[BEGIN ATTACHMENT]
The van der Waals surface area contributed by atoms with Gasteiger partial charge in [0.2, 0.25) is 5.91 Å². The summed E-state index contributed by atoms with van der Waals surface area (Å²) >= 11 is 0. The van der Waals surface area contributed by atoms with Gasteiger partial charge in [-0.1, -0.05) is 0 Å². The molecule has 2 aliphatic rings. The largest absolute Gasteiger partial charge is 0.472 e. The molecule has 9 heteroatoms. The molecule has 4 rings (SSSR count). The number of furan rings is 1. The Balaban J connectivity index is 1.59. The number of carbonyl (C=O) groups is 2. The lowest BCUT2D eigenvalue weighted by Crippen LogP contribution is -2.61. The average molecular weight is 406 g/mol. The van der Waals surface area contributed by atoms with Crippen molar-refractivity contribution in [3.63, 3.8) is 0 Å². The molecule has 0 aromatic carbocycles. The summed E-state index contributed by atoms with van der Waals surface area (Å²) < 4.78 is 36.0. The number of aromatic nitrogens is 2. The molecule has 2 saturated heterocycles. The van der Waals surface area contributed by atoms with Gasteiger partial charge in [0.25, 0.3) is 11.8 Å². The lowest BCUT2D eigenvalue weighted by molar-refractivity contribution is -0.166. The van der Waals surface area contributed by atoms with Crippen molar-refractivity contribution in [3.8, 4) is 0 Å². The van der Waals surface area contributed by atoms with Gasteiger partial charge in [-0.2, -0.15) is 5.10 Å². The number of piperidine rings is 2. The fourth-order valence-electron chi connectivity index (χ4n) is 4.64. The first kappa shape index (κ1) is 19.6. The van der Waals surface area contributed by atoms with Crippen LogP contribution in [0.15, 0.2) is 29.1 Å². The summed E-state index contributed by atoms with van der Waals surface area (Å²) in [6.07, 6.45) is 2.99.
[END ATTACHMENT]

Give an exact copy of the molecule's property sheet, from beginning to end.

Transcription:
The van der Waals surface area contributed by atoms with Gasteiger partial charge in [0.2, 0.25) is 5.91 Å². The summed E-state index contributed by atoms with van der Waals surface area (Å²) >= 11 is 0. The van der Waals surface area contributed by atoms with Gasteiger partial charge in [-0.1, -0.05) is 0 Å². The molecule has 2 aliphatic rings. The largest absolute Gasteiger partial charge is 0.472 e. The molecule has 9 heteroatoms. The molecule has 4 rings (SSSR count). The number of furan rings is 1. The Balaban J connectivity index is 1.59. The number of carbonyl (C=O) groups is 2. The lowest BCUT2D eigenvalue weighted by Crippen LogP contribution is -2.61. The average molecular weight is 406 g/mol. The van der Waals surface area contributed by atoms with Crippen molar-refractivity contribution in [3.63, 3.8) is 0 Å². The molecule has 0 aromatic carbocycles. The summed E-state index contributed by atoms with van der Waals surface area (Å²) < 4.78 is 36.0. The number of aromatic nitrogens is 2. The molecule has 2 saturated heterocycles. The van der Waals surface area contributed by atoms with Gasteiger partial charge in [0.25, 0.3) is 11.8 Å². The lowest BCUT2D eigenvalue weighted by molar-refractivity contribution is -0.166. The van der Waals surface area contributed by atoms with Crippen molar-refractivity contribution in [3.8, 4) is 0 Å². The van der Waals surface area contributed by atoms with Gasteiger partial charge in [-0.2, -0.15) is 5.10 Å². The number of piperidine rings is 2. The fourth-order valence-electron chi connectivity index (χ4n) is 4.64. The first kappa shape index (κ1) is 19.6. The van der Waals surface area contributed by atoms with Crippen LogP contribution in [0.15, 0.2) is 29.1 Å². The summed E-state index contributed by atoms with van der Waals surface area (Å²) in [6.07, 6.45) is 2.99.